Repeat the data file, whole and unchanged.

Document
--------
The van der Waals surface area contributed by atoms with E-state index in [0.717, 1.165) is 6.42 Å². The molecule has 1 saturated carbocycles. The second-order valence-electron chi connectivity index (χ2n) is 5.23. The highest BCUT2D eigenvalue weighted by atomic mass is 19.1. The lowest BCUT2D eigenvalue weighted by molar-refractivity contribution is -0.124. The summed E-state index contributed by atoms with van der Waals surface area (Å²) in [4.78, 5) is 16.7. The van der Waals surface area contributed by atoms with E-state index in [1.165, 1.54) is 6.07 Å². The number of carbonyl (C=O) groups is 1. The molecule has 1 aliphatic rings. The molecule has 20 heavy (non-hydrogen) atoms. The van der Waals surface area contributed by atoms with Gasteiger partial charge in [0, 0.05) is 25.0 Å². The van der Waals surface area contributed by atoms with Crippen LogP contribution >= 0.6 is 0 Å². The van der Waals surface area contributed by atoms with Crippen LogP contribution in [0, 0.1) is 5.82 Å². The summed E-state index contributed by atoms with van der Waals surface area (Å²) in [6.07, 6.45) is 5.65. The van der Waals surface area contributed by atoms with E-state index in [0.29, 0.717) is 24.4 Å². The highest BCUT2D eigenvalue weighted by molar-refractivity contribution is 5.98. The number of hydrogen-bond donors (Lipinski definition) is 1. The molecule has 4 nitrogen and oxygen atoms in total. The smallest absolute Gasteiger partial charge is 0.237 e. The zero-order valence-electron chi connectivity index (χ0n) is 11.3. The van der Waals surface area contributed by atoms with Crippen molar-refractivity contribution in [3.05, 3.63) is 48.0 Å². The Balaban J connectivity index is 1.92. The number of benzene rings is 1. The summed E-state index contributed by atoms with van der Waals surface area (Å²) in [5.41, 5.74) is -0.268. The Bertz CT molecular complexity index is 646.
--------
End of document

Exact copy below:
The van der Waals surface area contributed by atoms with E-state index in [0.717, 1.165) is 6.42 Å². The molecule has 1 saturated carbocycles. The second-order valence-electron chi connectivity index (χ2n) is 5.23. The highest BCUT2D eigenvalue weighted by atomic mass is 19.1. The lowest BCUT2D eigenvalue weighted by molar-refractivity contribution is -0.124. The summed E-state index contributed by atoms with van der Waals surface area (Å²) in [4.78, 5) is 16.7. The van der Waals surface area contributed by atoms with E-state index in [1.165, 1.54) is 6.07 Å². The number of carbonyl (C=O) groups is 1. The molecule has 1 aliphatic rings. The molecule has 20 heavy (non-hydrogen) atoms. The van der Waals surface area contributed by atoms with Gasteiger partial charge in [0, 0.05) is 25.0 Å². The van der Waals surface area contributed by atoms with Crippen LogP contribution >= 0.6 is 0 Å². The van der Waals surface area contributed by atoms with Crippen LogP contribution in [0, 0.1) is 5.82 Å². The summed E-state index contributed by atoms with van der Waals surface area (Å²) in [6.07, 6.45) is 5.65. The van der Waals surface area contributed by atoms with E-state index in [0.29, 0.717) is 24.4 Å². The highest BCUT2D eigenvalue weighted by molar-refractivity contribution is 5.98. The number of hydrogen-bond donors (Lipinski definition) is 1. The molecule has 4 nitrogen and oxygen atoms in total. The smallest absolute Gasteiger partial charge is 0.237 e. The zero-order valence-electron chi connectivity index (χ0n) is 11.3. The van der Waals surface area contributed by atoms with Crippen molar-refractivity contribution in [3.05, 3.63) is 48.0 Å². The Balaban J connectivity index is 1.92. The number of benzene rings is 1. The summed E-state index contributed by atoms with van der Waals surface area (Å²) in [5.41, 5.74) is -0.268. The Bertz CT molecular complexity index is 646.